This post is adapted from ARtillery Intelligence’s report, Lessons From AR Revenue Leaders, Part III: The Field. It includes some of its data and takeaways. More can be previewed here and subscribe for the full report.
A lot can be learned from consumer AR’s early leaders. What are they doing right? How are they engaging users? And how are they making money? These are key questions in AR’s early stages, as there’s no standardized playbook and lots of experimentation underway.
This exercise includes pinpointing fitting AR use cases, as well as more granular strategies around user experience (UX). What types of AR interactions resonate with consumers? And what best practices are being standardized for experience and interface design?
After diving deep in Parts I (Snapchat) and II (Niantic), we turn attention in Part III to the broader set of innovators emerging in today’s market. These are AR’s less proven, but still promising, next class. And to make sense of the competitive field, we’ve divided it in three parts.
Some companies are established players moving into AR (AR converts). Some are AR-native players building tools and technologies to advance the state of the art (AR enablers). And some are players just out of the gate and showing promise to represent AR’s next phase (AR hopefuls).
We’ll dive into the converts first. And to kick off that process, we’ll start with the biggest – and potentially most impactful – player to recently join the AR fray: Instagram.
AR Converts: Instagram
Tech giants’ motivations for investing in emerging tech often trace back to their core businesses. This is done to future proof massive sums of revenue. And due to these companies’ gravitational pull, they can move large chunks of the market with them. This common pattern will play out in AR.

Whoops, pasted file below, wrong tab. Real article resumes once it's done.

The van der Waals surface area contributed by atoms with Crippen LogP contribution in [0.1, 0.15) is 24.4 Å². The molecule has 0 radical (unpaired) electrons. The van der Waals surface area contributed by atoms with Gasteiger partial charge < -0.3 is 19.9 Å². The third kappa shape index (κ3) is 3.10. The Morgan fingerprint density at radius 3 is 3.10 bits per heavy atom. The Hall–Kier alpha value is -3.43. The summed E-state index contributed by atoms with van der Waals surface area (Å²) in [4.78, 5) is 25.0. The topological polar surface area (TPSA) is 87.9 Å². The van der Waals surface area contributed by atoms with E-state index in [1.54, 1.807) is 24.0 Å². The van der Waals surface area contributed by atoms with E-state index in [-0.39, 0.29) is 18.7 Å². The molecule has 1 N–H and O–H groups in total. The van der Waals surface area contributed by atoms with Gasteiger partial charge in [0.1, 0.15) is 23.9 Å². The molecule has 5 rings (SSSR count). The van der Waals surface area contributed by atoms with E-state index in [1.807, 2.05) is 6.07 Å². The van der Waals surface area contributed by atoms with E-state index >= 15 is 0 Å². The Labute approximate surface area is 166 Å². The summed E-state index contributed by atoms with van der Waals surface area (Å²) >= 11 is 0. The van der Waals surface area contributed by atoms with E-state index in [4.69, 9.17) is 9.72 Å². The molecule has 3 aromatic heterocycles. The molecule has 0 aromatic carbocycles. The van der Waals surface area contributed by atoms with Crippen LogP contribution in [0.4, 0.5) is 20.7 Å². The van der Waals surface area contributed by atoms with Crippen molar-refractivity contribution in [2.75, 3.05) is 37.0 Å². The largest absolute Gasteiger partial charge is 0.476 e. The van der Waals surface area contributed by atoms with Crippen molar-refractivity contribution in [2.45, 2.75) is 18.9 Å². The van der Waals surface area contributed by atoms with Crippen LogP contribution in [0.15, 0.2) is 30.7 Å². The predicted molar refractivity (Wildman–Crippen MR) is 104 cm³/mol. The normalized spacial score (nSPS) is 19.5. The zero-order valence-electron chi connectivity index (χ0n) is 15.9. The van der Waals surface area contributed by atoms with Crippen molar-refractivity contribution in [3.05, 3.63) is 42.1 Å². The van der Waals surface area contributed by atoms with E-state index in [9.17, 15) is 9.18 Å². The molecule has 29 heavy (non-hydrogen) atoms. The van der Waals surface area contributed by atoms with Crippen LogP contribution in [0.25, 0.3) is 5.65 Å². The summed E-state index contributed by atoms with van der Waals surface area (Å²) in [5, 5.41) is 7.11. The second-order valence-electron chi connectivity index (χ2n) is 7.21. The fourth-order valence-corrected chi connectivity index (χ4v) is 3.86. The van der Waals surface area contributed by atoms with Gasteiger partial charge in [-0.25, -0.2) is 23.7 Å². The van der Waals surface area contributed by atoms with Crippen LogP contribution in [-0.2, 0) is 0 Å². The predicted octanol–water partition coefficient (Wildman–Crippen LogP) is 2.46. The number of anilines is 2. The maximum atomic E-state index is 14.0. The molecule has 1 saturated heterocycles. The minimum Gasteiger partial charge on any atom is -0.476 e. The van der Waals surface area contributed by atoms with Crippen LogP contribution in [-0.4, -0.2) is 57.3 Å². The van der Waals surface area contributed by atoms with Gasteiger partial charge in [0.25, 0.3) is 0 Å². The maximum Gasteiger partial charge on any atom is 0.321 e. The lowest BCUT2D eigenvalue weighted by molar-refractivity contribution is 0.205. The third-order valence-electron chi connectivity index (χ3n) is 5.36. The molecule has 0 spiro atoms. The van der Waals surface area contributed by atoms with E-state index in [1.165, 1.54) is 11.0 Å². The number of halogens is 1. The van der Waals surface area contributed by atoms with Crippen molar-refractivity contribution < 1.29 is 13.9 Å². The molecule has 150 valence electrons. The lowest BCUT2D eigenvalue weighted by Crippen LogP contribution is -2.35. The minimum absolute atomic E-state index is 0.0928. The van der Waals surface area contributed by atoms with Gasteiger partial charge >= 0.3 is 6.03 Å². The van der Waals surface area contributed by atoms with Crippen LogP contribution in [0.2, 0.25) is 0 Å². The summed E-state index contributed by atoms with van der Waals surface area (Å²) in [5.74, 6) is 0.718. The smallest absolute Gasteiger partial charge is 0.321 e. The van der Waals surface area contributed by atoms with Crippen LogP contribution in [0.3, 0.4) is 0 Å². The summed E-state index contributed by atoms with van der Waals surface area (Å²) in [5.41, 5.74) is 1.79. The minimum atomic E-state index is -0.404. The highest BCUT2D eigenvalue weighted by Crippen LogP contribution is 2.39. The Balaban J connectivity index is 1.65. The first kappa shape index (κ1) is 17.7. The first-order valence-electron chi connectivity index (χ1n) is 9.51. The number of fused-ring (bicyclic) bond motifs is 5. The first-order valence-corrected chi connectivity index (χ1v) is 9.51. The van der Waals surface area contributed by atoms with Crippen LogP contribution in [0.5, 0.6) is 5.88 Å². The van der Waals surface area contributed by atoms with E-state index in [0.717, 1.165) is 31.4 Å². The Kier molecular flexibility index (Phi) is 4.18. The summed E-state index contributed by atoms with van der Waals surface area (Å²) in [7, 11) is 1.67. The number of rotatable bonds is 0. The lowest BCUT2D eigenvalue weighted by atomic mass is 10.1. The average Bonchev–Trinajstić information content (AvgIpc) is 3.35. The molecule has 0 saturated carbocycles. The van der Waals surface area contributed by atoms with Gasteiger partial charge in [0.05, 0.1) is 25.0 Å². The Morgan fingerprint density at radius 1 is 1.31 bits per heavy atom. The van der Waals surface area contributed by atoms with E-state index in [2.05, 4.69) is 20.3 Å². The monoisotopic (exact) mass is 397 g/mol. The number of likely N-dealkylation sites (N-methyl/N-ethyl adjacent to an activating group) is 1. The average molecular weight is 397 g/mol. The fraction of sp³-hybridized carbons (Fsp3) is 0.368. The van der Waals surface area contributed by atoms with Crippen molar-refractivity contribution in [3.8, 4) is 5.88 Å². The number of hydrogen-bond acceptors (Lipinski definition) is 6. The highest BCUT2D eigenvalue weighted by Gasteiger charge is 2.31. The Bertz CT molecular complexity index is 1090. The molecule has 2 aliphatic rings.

We’ve been toying with this “follow the money” exercise for a while, but it gained steam at Facebook’s OC6 event last year. Besides the big reveal that it’s is working on AR glasses, Facebook previewed its work in building persistent spatial mapping, known as Live Maps.
Just like Magic Leap has the “magicverse,” this is essentially Facebook’s own flavor of the AR cloud. The eventual vision is to have a sort of 3D rendering of the social graph. That could include sharing information, media and status with friends in 3D space, anchored to people or things.
These are longer-term initiatives to be a sort of “social layer” to the immersive web. But in the meantime, Facebook is doing lots of work to acclimate users and developers to AR. This mostly includes lenses, which are today’s most popular AR format as we examined in Part I of this series.
Lenses are also the most lucrative AR format today. They let brands demonstrate products in immersive ways and across the consumer purchase funnel. These factors drove $1.58 billion in AR ad revenue last year, on pace for $8.8 billion by 2023 according to ARtillery estimates.
Ace up its Sleeve
Most of this activity has been with Snapchat, which announced 15 billion cumulative lens views in May. That’s followed by Facebook which serves roughly one billion lens views per year, and growing. That happened through a combination of the News Feed, Messenger and Portal.
These are fitting places for AR, but Facebook’s real ace may be Instagram. Its 1 billion active users and camera-forward users are more aligned with AR than other Facebook properties. Social sharing is also core to Instagram which can drive lens distribution virally, just like Snapchat does.
These are all reasons why Facebook launched its Spark AR developer platform on Instagram. It was in closed beta for most of the last year, then opened up to the public in August. This means it’s still early, but Instagram is quickly rolling out new lens features such as music effects.